Most clinical trials include the use of a placebo to help researchers evaluate the effect, if any, the investigational drug has on symptoms. (A placebo is commonly used in phase 2 and phase 3 clinical trials.) A placebo is designed to look exactly like the investigational drug but has no active ingredients.

    In randomized clinical trials, participants will receive either the investigational drug or a placebo. Researchers compare the results of the group receiving the investigational drug to the group receiving a placebo to determine if the investigational drug is having the desired effect. The use of a placebo helps to speed up a clinical trial as researchers can more quickly observe any differences between the groups.


  • Why is the study medication free?

    Clinical trials are funded by the companies that are developing the new treatment. Since the treatments are not yet on the market, volunteers receive the study medication, medical tests, assessments, and all aspects of care surrounding the clinical trial, free of charge.

  • Can I get the study medication from my medical practitioner?

    Most treatments tested in clinical trials are not yet on the market, meaning that they are not available in pharmacies and cannot be requested by medical prescription. It might take years before the medication tested in clinical trials is available on the market, because it is required to be tested in all the phases of the clinical trial and be shown as effective. Having early access to new treatments which may slow down the progression of Alzheimer's disease is one of the many benefits of participating in a clinical trial. 

  • Will I be paid for taking part in research?

    Many clinical trials for Alzheimer’s disease compensate you for your time and travel. You also get the benefits of free access to health monitoring by a team of medical specialists and a more accurate diagnosis of your condition if you have an onset of cognitive impairment.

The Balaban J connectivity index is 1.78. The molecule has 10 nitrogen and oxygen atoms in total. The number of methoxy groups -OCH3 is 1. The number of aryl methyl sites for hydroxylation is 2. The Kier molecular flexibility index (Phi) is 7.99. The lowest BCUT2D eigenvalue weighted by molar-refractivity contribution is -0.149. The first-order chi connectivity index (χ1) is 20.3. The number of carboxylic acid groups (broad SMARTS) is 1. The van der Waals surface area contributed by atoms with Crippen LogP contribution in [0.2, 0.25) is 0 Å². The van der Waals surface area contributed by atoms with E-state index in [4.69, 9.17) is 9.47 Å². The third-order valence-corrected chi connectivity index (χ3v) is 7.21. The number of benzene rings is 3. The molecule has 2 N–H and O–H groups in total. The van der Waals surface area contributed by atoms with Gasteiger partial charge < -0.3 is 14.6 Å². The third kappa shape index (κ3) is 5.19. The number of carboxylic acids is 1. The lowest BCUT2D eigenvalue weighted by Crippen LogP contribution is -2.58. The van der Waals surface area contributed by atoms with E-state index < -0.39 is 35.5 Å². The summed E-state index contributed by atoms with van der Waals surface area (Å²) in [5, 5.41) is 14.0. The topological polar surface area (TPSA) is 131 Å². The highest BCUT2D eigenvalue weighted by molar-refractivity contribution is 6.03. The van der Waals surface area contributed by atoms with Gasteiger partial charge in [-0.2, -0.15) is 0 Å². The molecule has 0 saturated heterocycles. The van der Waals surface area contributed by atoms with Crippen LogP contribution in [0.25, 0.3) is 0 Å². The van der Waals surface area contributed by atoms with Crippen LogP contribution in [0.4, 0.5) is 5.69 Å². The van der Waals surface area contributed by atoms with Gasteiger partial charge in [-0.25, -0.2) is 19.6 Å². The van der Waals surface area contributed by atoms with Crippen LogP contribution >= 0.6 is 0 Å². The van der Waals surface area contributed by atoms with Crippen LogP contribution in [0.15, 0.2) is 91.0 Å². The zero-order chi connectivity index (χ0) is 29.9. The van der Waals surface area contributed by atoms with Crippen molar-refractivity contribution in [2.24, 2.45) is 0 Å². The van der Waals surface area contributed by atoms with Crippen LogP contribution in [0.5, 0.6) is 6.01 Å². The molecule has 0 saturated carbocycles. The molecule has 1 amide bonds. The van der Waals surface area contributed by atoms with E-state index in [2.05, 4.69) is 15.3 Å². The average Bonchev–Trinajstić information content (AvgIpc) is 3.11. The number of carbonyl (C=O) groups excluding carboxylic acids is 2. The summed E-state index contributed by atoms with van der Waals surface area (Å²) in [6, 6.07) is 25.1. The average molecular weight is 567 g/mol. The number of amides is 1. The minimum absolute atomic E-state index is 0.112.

Types of Studies

  • How do the different drugs tested by clinical trials work?

    There are two types of Alzheimer's disease clinical trials:

    Treatments aimed at reducing symptoms. During this type of trial, new drugs and variations of existing drugs that aim to reduce the symptoms of Alzheimer's disease are tested. Studies of existing drugs explore whether changing the dose, taking the medication on a different schedule (more or less often), or combining it with other medications might further reduce or delay symptoms.

    Treatments aimed at slowing or stopping the disease. During this type of trial, new drugs designed to slow or stop Alzheimer's disease are tested. Some of the experimental drugs being tested in clinical trials represent entirely new ways of treating the disease.

    Treatments that are aimed at slowing or stopping the progression of disease have different biological targets, which fall under seven categories:
    • Genetics & Epigenetics: These therapies may target certain genes, such as APOE, which can affect our risk for Alzheimer’s disease. Epigenetic processes regulate how much our genes are expressed.
    • Inflammation: Chronic inflammation in the brain can accelerate Alzheimer’s disease and may be a trigger of the disease. That said, inflammation is also part of our normal immune responses and can protect the brain from damage.